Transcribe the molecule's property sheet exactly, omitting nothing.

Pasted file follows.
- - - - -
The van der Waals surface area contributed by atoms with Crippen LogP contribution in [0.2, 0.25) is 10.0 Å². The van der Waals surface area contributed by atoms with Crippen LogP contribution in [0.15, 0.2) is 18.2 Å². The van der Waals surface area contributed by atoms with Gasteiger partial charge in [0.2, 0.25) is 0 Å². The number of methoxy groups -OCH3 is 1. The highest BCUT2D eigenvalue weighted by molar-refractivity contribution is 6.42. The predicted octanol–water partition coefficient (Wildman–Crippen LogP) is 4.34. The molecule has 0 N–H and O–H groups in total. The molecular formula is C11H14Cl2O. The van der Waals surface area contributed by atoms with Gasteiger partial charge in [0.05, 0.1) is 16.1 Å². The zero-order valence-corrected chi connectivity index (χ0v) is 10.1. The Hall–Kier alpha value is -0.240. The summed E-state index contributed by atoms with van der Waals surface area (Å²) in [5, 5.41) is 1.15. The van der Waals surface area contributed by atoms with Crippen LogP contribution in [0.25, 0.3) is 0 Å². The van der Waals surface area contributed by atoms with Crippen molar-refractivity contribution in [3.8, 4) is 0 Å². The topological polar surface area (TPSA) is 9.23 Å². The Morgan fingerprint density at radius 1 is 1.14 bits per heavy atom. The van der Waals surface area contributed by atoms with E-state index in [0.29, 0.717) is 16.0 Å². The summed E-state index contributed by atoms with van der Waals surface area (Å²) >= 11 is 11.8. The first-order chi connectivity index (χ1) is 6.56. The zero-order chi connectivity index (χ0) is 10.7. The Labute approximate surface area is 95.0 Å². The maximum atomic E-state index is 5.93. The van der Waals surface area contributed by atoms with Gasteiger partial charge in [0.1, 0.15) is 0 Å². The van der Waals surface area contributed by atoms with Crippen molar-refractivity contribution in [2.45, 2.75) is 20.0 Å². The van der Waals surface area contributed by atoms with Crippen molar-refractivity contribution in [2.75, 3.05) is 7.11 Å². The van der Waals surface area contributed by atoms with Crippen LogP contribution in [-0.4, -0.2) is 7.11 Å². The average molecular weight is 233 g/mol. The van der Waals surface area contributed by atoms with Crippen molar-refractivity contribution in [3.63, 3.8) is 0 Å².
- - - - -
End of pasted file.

The van der Waals surface area contributed by atoms with Crippen LogP contribution in [0.2, 0.25) is 10.0 Å². The van der Waals surface area contributed by atoms with Crippen LogP contribution in [0.15, 0.2) is 18.2 Å². The van der Waals surface area contributed by atoms with Gasteiger partial charge in [0.2, 0.25) is 0 Å². The number of methoxy groups -OCH3 is 1. The highest BCUT2D eigenvalue weighted by molar-refractivity contribution is 6.42. The predicted octanol–water partition coefficient (Wildman–Crippen LogP) is 4.34. The molecule has 0 N–H and O–H groups in total. The molecular formula is C11H14Cl2O. The van der Waals surface area contributed by atoms with Gasteiger partial charge in [0.05, 0.1) is 16.1 Å². The zero-order valence-corrected chi connectivity index (χ0v) is 10.1. The Hall–Kier alpha value is -0.240. The summed E-state index contributed by atoms with van der Waals surface area (Å²) in [5, 5.41) is 1.15. The van der Waals surface area contributed by atoms with Crippen LogP contribution in [0.25, 0.3) is 0 Å². The van der Waals surface area contributed by atoms with Crippen molar-refractivity contribution in [3.8, 4) is 0 Å². The topological polar surface area (TPSA) is 9.23 Å². The Morgan fingerprint density at radius 1 is 1.14 bits per heavy atom. The van der Waals surface area contributed by atoms with E-state index in [0.29, 0.717) is 16.0 Å². The summed E-state index contributed by atoms with van der Waals surface area (Å²) >= 11 is 11.8. The first-order chi connectivity index (χ1) is 6.56. The zero-order chi connectivity index (χ0) is 10.7. The Labute approximate surface area is 95.0 Å². The maximum atomic E-state index is 5.93. The van der Waals surface area contributed by atoms with Gasteiger partial charge in [0.1, 0.15) is 0 Å². The van der Waals surface area contributed by atoms with Crippen molar-refractivity contribution in [2.45, 2.75) is 20.0 Å². The van der Waals surface area contributed by atoms with Crippen molar-refractivity contribution in [2.75, 3.05) is 7.11 Å². The van der Waals surface area contributed by atoms with Crippen LogP contribution in [-0.4, -0.2) is 7.11 Å². The average molecular weight is 233 g/mol. The van der Waals surface area contributed by atoms with Crippen molar-refractivity contribution in [3.63, 3.8) is 0 Å².